8. By: Brenda Posted: 31st March

    I know from experience that emotions are difficult to feel after years of trauma in childhood. My therapist always asked me how I felt. I didn’t know. For years, my therapist and I worked on feeling emotions. He would take the chart they use for children. Then he would have me think which one I might feel. I am doing better with feelings, especially one of love. I still have moments where I have no clue what I feel.

    • By: Darlene Ouimet Posted: 1st April

      Hi Brenda
      Welcome to EFB.
      Thank you for sharing your progress! As long as we are trying to go forward, we do!
      Hugs, Darlene

  9. By: J Posted: 15th February

    Hi Molly,

    Just wanted to say I can relate to feeling stuck, tons of tears etc. I’m sorry to hear you’re having such a hard time.

    I just thought, maybe your tears ARE a first step (even if not a consciously chosen one)? As in, I tend to figure, if I’ve got all these tears & grief inside, it’s obviously there for a reason, and maybe it’s a good sign that it’s finally starting to come out after being repressed/ignored for so long.

    Hope you don’t mind me sharing my thoughts. Take care of yourself as best as you can! Thinking of you.

    Hi Kim,

    I’m really sorry to hear about the loss of your mother. Words feel so inadequate for such times, but I’m thinking of you & wishing you whatever you need right now – whether tears, rage, protective numbness, strength, peace, love. (I hope that’s ok to say, and makes sense. I guess I’m coming from the viewpoint that whatever you need to do to cope with this tragedy is ok).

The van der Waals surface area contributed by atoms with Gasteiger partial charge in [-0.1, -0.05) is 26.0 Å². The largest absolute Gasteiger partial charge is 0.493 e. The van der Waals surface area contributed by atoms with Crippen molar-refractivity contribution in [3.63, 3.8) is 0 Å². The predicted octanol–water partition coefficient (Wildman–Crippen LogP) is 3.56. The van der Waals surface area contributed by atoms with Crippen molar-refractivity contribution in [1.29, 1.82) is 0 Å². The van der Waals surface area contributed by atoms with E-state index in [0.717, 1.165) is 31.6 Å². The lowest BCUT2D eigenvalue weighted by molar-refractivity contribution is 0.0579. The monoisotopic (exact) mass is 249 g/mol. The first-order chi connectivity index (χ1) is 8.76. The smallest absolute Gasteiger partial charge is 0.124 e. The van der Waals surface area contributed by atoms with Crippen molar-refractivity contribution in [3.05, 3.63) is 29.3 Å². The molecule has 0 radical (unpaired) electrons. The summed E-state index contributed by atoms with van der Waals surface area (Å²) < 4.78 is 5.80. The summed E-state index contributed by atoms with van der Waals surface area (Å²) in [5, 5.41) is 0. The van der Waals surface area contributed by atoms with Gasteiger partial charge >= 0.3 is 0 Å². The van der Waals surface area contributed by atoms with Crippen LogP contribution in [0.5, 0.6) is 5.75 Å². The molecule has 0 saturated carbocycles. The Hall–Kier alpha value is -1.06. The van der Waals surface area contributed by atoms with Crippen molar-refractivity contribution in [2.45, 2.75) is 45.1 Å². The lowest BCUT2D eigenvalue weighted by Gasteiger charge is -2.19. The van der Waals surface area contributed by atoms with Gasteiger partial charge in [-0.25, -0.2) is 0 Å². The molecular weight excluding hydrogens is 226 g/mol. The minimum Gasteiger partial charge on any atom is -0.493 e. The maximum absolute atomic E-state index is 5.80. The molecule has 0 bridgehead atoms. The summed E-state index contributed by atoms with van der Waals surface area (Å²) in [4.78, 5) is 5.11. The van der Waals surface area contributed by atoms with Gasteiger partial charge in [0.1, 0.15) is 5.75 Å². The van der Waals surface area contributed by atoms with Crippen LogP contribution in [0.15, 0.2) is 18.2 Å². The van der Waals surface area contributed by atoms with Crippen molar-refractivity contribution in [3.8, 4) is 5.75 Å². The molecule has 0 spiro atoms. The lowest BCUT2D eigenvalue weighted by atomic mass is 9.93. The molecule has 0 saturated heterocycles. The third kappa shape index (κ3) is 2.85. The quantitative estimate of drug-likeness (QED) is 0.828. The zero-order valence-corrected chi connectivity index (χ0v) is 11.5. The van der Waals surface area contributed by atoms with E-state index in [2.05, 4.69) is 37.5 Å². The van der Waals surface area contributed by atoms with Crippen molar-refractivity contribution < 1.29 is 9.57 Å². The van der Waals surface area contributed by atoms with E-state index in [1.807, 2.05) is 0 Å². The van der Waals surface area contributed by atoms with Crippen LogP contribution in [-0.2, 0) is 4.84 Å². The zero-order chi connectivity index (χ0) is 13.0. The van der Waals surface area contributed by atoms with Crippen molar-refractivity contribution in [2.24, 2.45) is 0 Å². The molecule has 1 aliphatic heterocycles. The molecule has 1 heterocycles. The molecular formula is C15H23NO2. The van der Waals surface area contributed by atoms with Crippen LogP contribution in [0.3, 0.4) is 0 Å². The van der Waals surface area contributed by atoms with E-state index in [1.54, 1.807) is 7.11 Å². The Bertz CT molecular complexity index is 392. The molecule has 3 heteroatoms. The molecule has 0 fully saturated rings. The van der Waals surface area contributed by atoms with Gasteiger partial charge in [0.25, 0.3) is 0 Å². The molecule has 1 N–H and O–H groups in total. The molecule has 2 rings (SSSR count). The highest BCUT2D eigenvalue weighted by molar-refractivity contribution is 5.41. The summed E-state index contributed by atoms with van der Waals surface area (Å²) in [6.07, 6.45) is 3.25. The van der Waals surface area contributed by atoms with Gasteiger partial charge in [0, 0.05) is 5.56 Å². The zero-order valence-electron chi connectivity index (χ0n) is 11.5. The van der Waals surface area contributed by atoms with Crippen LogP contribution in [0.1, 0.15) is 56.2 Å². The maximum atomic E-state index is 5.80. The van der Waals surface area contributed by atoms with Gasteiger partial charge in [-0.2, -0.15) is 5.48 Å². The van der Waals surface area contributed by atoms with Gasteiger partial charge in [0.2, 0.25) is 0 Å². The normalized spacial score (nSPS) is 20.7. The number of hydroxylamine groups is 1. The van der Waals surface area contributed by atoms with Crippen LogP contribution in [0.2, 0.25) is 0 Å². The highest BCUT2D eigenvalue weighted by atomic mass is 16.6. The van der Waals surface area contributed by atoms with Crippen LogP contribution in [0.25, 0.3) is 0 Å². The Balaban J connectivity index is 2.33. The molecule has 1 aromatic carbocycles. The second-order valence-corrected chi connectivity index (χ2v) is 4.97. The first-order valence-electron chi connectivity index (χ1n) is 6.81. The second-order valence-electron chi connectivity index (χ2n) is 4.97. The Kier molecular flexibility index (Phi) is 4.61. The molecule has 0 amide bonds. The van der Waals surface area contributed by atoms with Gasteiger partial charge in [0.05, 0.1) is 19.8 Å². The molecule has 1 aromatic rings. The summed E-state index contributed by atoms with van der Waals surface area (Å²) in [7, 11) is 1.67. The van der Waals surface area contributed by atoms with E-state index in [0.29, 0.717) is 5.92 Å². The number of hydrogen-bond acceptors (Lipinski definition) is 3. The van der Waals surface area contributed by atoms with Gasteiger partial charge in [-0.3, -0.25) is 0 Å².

I can relate to your feelings of numbness, not knowing what to do, feeling like I should just get used to feeling s**t etc. I felt sad for you when you wondered about not being disciplined enough etc. I wonder if you could try to be gentle to yourself? I definitely blame myself for everything at times, but just sometimes I’m able to be gentle and think, if this s**t was easy and the path to healing was obvious, well then none of us would have any problems at all.

    Not sure if I’m making sense. Guess I’m trying to say I don’t think it’s your fault or a lack of discipline or prayer or anything that’s to blame. Take care of yourself as best as you can right now.

  10. By: Darlene Ouimet Posted: 14th February

    Hi Kim
    Many of the people here are where you are at and all of us WERE there at the beginning. The process starts somewhere. I can totally relate to what you are saying. In this site I write about HOW I overcame the guilt, shame self blame and low self esteem by finding out where it started and by finding out what the trauma events caused me to believe about myself. I hope you will read some of the other articles here; I think you may find a supportive community. You are not alone!
    Hugs, Darlene

  11. By: Kim Posted: 14th February